Is your latte or cup of coffee about to cost more?
After raising its prices in July, Starbucks (NASDAQ: SBUX) could be forced to consider another increase as prices for some coffee beans have reached 18-month highs.
Due to a recent stretch of arid weather in in Brazil and Vietnam as well as a multiyear global supply shortage, the cost of robusta and arabica coffee bean prices have been steadily rising, according to MarketWatch. That's not just bad news for Starbucks. It could cause pricing problems for any player in the coffee space including Dunkin' Donuts (NASDAQ: DNKN).
A research report from the U.S. Department of Agriculture found that "on average, a $0.10 increase in green-coffee-bean prices per pound would yield a $0.02 increase in both manufacturer prices and at the register," according to MarketWatch. It's not that simple, however, in part because Starbucks and Dunkin' Donuts have both recently raised prices, albeit for different reasons.
What have Starbucks and Dunkin' done?
Starbucks raised prices in July by $0.10 to $0.20 on brewed coffee and $0.10 to $0.30 on espresso beverages and tea lattes. The company said the move would cause the average check to go up by about 1%. It did not directly address rising coffee bean prices, instead saying that pricing is a perpetual work in progress. "Pricing is continually evaluated on a product-by-product and market-by-market basis in our stores in order to balance business needs while continuing to provide value to our loyal customers," according to Starbucks.
Dunkin' Donuts also raised prices at many of its stores in July, but the franchise-based company did not do so as a corporate decision. Rather, CEO Nigel Travis said that he believes the increases were a reaction to something other than rising bean price, The Daily Caller reported.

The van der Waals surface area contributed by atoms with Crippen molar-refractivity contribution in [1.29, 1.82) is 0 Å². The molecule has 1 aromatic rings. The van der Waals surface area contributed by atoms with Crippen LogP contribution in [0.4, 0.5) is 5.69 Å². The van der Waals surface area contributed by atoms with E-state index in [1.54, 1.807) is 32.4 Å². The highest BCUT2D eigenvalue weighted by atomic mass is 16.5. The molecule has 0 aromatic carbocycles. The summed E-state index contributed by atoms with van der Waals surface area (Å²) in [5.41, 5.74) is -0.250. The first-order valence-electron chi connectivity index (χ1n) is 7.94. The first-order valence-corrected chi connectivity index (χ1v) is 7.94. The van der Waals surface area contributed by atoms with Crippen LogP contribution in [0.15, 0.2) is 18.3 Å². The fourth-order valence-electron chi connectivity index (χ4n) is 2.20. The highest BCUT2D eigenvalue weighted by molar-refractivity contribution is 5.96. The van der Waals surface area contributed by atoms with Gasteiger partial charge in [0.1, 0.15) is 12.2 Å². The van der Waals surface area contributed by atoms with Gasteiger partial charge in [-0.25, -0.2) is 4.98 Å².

We think that pricing got ahead of itself because (franchisees) saw the minimum wage going up, and the natural reaction is to increase prices. It's not always the best reaction. We've managed now to get price increases under control.
Compare the price of coffee at your favorite chains:
Will rising bean prices force more increases?
Coffee is not gasoline. Starbucks, Dunkin', and other coffee sellers do not change prices on a daily basis as the underlying commodity price changes. That's because unlike the price for a gallon of gas, which has only a small profit margin for the station, coffee tends to be marked up quite a bit. There's a lot of margin in a $6 latte and even a $2 small cup of coffee.
In addition, while bean prices have risen, those increases are already priced into current prices. Future increases are, of course, possible, but at the end of July, total U.S. green-coffee inventory, including arabica and robusta beans, was at the highest since 2003, according to data from the New York-based Green Coffee Association, MarketWatch reported.
"Although the latest data suggest that coffee demand picked up in the second quarter, we suspect this may not prove sustainable given generally lackluster economic growth," Caroline Bain, an analyst with Capital Economic, told the news site. She believes that a drop is coming. "We are conscious that prices have already surged and that the rally has, at least in part, been fueled by speculative enthusiasm."
That, coupled with the fact analysts expect that the market has peaked barring more unexpected bad weather, should send bean prices down.
For American consumers, this means that unless there is a sustained increase in bean prices -- which is possible but not expected -- what you pay for a latte, macchiato, cappuccino, or even a plain old cup of coffee should not increase anytime soon.
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Daniel Kline has no position in any stocks mentioned. He never notices when coffee prices go up because he uses the Starbucks app. The Motley Fool owns shares of and recommends Starbucks. Try any of our Foolish newsletter services free for 30 days. We Fools may not all hold the same opinions, but we all believe that considering a diverse range of insights makes us better investors. The Motley Fool has a disclosure policy.More from The Motley Fool:
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